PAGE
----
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Farming's bad times recalled

By Pam Berenger, Dispatch/Argus Staff writer

There are good and bad times in farming, according to Conrad ``Connie'' Wilson of Coal Valley.

The 1970s were the good times, according to Mr. Wilson. The 1980s were the bad.

``It was lovely in the '70s,'' Mr. Wilson said. ``People overbought and thought it would never end. Then the bottom fell out and everyone had to tighten their belts.''

Tightening his belt meant no entertainment for the family and no new equipment for the farm, he said.

The 1970s were a decade of growth. Land prices soared to more than $4,000 an acre for prime farmland and loans were easy to get.

Comparatively, the 1980s were a decade of despair. Interest rates skyrocketed and land prices plummeted. Farmers no longer had equity and lost borrowing power. Many barely scraped together enough to plant their spring crops. Some went bankrupt, others were just broke.

Mr. Wilson said none of his friends went under, most were raised during the Depression and did not overextend themselves. They had learned from the 1930s when there was no money, unlike the 1980s when there was little money.

In a news article in 1986, a farmer, using the name Bob as an alias, told The Dispatch of his nightmares with lenders during that period. His problems started in 1981 with an outbreak of pseudorabies that ended up taking about 74 percent of his hogs.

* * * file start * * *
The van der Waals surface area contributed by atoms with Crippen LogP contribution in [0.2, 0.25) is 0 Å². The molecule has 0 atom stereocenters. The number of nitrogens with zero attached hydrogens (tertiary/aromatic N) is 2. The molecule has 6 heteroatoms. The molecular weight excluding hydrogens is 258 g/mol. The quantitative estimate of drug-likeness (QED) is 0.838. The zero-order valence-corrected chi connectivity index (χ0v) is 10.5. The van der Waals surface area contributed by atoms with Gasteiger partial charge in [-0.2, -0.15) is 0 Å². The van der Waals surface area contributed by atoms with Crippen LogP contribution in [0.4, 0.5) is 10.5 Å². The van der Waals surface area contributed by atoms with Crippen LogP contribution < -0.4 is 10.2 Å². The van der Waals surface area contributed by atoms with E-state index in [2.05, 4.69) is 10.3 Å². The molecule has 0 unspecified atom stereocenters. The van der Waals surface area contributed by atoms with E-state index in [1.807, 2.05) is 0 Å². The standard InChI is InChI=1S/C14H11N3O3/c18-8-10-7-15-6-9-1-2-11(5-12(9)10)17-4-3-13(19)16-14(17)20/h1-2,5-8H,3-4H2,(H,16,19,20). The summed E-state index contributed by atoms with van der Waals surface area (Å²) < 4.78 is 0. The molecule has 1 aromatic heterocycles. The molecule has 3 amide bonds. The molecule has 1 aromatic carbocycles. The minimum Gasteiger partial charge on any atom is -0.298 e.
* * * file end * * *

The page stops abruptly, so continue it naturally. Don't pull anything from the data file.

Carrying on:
Although he lost about $150,000 that year, he was unable to qualify for a low-interest loan through the Farmer's Home Administration (FmHA) because the government program used previously filed income tax returns.

The drought of 1983 hurt even more and he was back at FmHA. This time Bob qualified for a loan. The next few years were a roller coaster ride for Bob as he paid off one loan, just in time to apply for another. Loan delays cost him discounts for early payment of his seed.

Less and less money was coming in. Thoughts of buying new equipment became alien. Bob said buying a pair of pliers was major decision. He applied for food stamps and was turned down because of the equity he had in his land.

The entire process was humiliating and he refused to apply again.

Embarrassment and humiliation were rampant among farmers. Crisis hotlines were busy 24 hours a day from farmers wanting to talk about their pain.

On Dec. 8, 1985 a Johnson County Iowa farmer shot and killed John Hughes, a Hills, Iowa, bank president.

To generalize the feeling of that era is nearly impossible, Dave Lins, a University of Illinois professor of financial management, said.

Some were telling their neighbors, ``I told you so, you took a risk you shouldn't have,'' Mr. Lins said. There were some farm operations that actually grew in the 1980s. Those farmers had not purchased land in the 1970s as prices were rising, Mr. Lins said.

For those who did take the risk, losing farms that had been in the family for up to 100 years was unforgivable. They tried year after year to overcome the financial burden with the belief it would get better, he said.

``A lot of their depression was financial,'' he said. ``However, much was a sense of failure to think that land that had been in their family for 60, 80 or 100 years was gone and that they were the one who lost it.''

Copyright 1999, Moline Dispatch Publishing Co.